The company I'm currently doing work for does not allow ping requests out through their firewall, for "security reasons" and I'm baffled as to why this is a concern.

Before you point me to (e.g.) this question, note that I'm not talking about responding to ping requests made from outside the network. I'm talking about pinging from inside the corporate network.

So, for instance, I was trying to resolve a networking problem on a Linux VM, and (naively) assumed pinging google.com would tell me if I had any connectivity at all(mtr was not installed on this VM, or I would have used that), and all signs pointed to some network problem, or change in the configuration of the proxy server I had previously been able to get through (using cntlm).

Is there really a legitimate reason to prevent your own users from pinging outside servers?

  • 1
    "mtr was not installed on this VM, or I would have used that" You could also install the nmap package and use nping.
    – curiousguy
    Commented Jul 5, 2012 at 23:08
  • IMHO any security policy which cannot be justified by the people resonsible for implementing it either does not enhance security or illustrates a lack of competences on the part of those responsible for it. There are some potential reasons which might explain why the policy is there we can't tell you why your security people think it is needed.
    – symcbean
    Commented Jul 6, 2012 at 13:17
  • @symcbean: I realize of course you can't tell me why they think it's important. That's why I asked the more generic question: "Is there really [any] legitimate reason...?"
    – iconoclast
    Commented Jul 6, 2012 at 19:21

3 Answers 3


If you're allowing ICMP echo requests (type 8, code 0), then presumably you'll be allowing ICMP echo replies (type 0, code 0) back in. ICMP echo replies can be used for inverse mapping of a target network, even when there's a filtering device (such as a firewall on the perimeter). This is an old attack though and modern firewalls can easily block it (assuming they're correctly configured).

The Smurf DDOS attack first exploits an intermediary network that'll respond to broadcast icmp message and in turn sends out IMCP echo requests to a subsequent victim.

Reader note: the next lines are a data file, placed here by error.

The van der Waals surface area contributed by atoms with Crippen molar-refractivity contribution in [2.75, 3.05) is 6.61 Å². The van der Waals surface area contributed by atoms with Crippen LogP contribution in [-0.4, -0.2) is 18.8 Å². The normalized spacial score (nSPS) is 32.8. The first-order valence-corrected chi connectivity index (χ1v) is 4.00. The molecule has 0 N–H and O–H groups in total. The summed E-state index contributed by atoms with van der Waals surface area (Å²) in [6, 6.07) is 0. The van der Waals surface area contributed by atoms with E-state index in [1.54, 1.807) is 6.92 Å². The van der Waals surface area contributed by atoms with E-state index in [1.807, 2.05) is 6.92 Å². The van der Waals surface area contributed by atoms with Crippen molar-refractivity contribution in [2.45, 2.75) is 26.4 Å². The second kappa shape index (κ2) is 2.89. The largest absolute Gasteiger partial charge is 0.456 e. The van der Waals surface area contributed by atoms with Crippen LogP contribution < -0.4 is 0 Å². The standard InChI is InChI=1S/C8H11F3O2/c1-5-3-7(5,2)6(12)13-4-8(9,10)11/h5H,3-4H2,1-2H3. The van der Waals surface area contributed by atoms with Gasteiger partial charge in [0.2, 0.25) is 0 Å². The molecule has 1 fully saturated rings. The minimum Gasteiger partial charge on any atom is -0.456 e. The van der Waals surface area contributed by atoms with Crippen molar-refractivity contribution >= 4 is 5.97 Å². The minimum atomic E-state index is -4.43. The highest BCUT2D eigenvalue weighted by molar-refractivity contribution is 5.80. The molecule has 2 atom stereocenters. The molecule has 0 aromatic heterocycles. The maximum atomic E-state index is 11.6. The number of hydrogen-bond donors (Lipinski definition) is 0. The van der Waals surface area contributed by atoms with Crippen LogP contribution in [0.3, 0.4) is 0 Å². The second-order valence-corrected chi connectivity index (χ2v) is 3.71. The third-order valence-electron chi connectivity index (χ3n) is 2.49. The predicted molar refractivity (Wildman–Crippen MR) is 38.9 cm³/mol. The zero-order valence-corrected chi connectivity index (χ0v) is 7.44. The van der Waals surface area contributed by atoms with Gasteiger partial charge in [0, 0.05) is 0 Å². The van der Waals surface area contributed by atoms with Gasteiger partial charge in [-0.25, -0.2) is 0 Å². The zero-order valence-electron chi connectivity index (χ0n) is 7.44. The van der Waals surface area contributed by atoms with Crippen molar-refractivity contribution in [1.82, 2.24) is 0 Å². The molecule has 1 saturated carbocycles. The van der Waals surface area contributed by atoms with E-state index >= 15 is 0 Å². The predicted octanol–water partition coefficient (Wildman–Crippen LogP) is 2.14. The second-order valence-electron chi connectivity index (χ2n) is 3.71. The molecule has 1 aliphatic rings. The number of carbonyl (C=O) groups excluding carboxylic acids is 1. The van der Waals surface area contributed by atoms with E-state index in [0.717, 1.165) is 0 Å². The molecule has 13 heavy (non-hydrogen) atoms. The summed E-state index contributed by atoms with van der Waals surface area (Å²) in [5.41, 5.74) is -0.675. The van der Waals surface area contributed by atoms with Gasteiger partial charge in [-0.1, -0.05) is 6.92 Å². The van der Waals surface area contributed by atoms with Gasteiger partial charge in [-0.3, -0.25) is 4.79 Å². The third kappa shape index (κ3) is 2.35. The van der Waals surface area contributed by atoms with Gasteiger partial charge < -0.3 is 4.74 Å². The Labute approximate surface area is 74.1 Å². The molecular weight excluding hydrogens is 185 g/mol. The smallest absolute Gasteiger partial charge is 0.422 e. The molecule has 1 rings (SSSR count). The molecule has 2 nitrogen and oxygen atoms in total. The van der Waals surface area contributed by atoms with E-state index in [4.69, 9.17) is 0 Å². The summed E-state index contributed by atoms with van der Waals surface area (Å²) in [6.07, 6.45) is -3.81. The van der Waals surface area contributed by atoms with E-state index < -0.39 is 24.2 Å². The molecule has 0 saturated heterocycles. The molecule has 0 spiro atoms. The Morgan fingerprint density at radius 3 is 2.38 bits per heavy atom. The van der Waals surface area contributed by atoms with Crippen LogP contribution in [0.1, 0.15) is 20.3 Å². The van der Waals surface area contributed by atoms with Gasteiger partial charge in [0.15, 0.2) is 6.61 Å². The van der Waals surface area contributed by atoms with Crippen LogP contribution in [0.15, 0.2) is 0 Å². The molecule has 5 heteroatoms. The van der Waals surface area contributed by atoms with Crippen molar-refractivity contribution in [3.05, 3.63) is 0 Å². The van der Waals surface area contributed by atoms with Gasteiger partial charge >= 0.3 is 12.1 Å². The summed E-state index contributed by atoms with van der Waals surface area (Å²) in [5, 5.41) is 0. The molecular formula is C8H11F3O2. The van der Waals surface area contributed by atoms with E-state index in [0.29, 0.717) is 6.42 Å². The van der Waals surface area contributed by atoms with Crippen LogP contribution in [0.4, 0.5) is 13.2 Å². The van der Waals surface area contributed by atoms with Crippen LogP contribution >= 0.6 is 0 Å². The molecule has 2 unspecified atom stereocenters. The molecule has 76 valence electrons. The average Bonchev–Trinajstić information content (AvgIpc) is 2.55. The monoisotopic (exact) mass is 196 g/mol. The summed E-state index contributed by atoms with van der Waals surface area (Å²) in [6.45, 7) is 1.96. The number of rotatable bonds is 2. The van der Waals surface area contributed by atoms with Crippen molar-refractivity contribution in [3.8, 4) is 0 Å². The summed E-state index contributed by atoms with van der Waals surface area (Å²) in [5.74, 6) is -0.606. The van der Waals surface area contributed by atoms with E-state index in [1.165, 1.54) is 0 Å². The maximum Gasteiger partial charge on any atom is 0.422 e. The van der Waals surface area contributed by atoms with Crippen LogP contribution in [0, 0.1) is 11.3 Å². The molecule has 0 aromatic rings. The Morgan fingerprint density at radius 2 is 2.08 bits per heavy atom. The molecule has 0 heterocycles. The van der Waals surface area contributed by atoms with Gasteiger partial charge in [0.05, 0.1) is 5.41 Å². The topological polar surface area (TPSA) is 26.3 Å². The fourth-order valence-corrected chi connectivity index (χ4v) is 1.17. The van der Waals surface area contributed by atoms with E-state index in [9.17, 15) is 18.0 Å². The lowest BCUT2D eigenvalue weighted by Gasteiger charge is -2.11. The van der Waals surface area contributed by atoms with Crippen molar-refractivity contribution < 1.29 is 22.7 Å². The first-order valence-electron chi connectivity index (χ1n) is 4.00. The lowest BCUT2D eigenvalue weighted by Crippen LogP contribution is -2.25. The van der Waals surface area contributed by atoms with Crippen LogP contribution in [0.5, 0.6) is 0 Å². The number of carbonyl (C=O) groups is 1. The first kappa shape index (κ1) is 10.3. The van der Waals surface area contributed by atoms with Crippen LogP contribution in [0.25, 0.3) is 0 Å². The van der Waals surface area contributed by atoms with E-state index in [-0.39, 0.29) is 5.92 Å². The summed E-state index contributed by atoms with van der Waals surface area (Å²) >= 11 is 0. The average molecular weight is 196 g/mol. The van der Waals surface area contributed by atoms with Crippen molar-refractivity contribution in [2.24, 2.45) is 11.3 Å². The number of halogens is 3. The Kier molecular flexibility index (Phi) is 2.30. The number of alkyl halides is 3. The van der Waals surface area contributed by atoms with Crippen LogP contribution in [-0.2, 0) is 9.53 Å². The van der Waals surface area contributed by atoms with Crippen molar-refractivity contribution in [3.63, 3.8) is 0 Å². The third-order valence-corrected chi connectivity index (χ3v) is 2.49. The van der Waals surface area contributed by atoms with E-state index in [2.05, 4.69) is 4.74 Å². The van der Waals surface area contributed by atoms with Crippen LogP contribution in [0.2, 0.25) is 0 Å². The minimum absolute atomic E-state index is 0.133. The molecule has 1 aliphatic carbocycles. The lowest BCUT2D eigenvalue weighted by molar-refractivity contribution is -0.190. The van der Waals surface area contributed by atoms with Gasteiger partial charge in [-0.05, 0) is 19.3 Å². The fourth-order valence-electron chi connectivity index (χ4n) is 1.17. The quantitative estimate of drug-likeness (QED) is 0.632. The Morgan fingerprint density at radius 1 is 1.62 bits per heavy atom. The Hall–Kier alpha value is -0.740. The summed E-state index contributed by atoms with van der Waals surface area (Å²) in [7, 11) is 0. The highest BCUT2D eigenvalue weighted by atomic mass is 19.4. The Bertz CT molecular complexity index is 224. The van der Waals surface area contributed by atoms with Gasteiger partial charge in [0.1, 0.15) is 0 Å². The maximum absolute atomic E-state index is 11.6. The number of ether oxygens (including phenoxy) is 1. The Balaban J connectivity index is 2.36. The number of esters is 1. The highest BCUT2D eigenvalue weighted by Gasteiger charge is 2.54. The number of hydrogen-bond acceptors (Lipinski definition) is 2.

Here's a white paper on ICMP attacks - it's old but still valid and contains good information.

C&C communications is already well covered above but here's a another old paper on covert channels that shows some examples, specifically around Loki's use of echo requests and replies.

It's also possible to use ptunnel to set up a TCP connection using ICMP echo requests and replies, thus bypassing other firewall restrictions (if you've allowed ICMP requests out and replies in). In previous testing, this connection has been reliable and resilient.


Some that come to mind:

  • Protecting against attacks (say a basic ICMP DDOS) coming from compromised machines within the company.
  • Preventing compromised machines from easily announcing their presence to C&C (botnet command & control)
  • As part of a "default deny" policy to only explicitly permit traffic. This gives you a very high security posture, at a high cost to convenience.

I'm sure there are others, but why don't you just ask them the goal of that particular security measure?

  • I asked, and the reply seemed to me to be a polite way of saying "I don't have the time and you wouldn't understand anyway." I didn't press the issue, though. I'm pretty sure they follow a "default deny" policy. There are a lot of credit card transactions that go through our network, which sounds to me like quite possibly a mistake (why have credit transactions from retail stores on the same network that Corporate HQ uses for everything else?).
    – iconoclast
    Commented Jul 6, 2012 at 19:29

Some attackers may use outbound ICMP packets to send data out of victim machine, read more about Covert channel.

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